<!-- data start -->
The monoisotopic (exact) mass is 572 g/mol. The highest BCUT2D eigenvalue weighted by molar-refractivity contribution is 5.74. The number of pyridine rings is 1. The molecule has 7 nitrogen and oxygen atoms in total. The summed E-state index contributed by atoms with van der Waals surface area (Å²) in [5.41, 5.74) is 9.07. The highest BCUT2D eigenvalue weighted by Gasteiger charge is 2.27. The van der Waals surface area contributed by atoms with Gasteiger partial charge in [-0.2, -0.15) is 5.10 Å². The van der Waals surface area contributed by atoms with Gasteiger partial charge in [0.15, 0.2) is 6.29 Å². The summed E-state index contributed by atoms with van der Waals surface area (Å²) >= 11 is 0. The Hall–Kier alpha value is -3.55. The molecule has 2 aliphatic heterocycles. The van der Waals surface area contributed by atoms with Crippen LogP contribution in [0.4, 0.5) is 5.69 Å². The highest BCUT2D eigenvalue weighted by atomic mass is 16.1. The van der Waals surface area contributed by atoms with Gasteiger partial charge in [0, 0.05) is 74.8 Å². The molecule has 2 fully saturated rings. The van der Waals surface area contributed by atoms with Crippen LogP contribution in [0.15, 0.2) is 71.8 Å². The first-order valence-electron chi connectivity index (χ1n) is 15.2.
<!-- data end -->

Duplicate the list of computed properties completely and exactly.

The monoisotopic (exact) mass is 572 g/mol. The highest BCUT2D eigenvalue weighted by molar-refractivity contribution is 5.74. The number of pyridine rings is 1. The molecule has 7 nitrogen and oxygen atoms in total. The summed E-state index contributed by atoms with van der Waals surface area (Å²) in [5.41, 5.74) is 9.07. The highest BCUT2D eigenvalue weighted by Gasteiger charge is 2.27. The van der Waals surface area contributed by atoms with Gasteiger partial charge in [-0.2, -0.15) is 5.10 Å². The van der Waals surface area contributed by atoms with Gasteiger partial charge in [0.15, 0.2) is 6.29 Å². The summed E-state index contributed by atoms with van der Waals surface area (Å²) >= 11 is 0. The Hall–Kier alpha value is -3.55. The molecule has 2 aliphatic heterocycles. The van der Waals surface area contributed by atoms with Crippen LogP contribution in [0.4, 0.5) is 5.69 Å². The highest BCUT2D eigenvalue weighted by atomic mass is 16.1. The van der Waals surface area contributed by atoms with Gasteiger partial charge in [0, 0.05) is 74.8 Å². The molecule has 2 fully saturated rings. The van der Waals surface area contributed by atoms with Crippen LogP contribution in [0.15, 0.2) is 71.8 Å². The first-order valence-electron chi connectivity index (χ1n) is 15.2.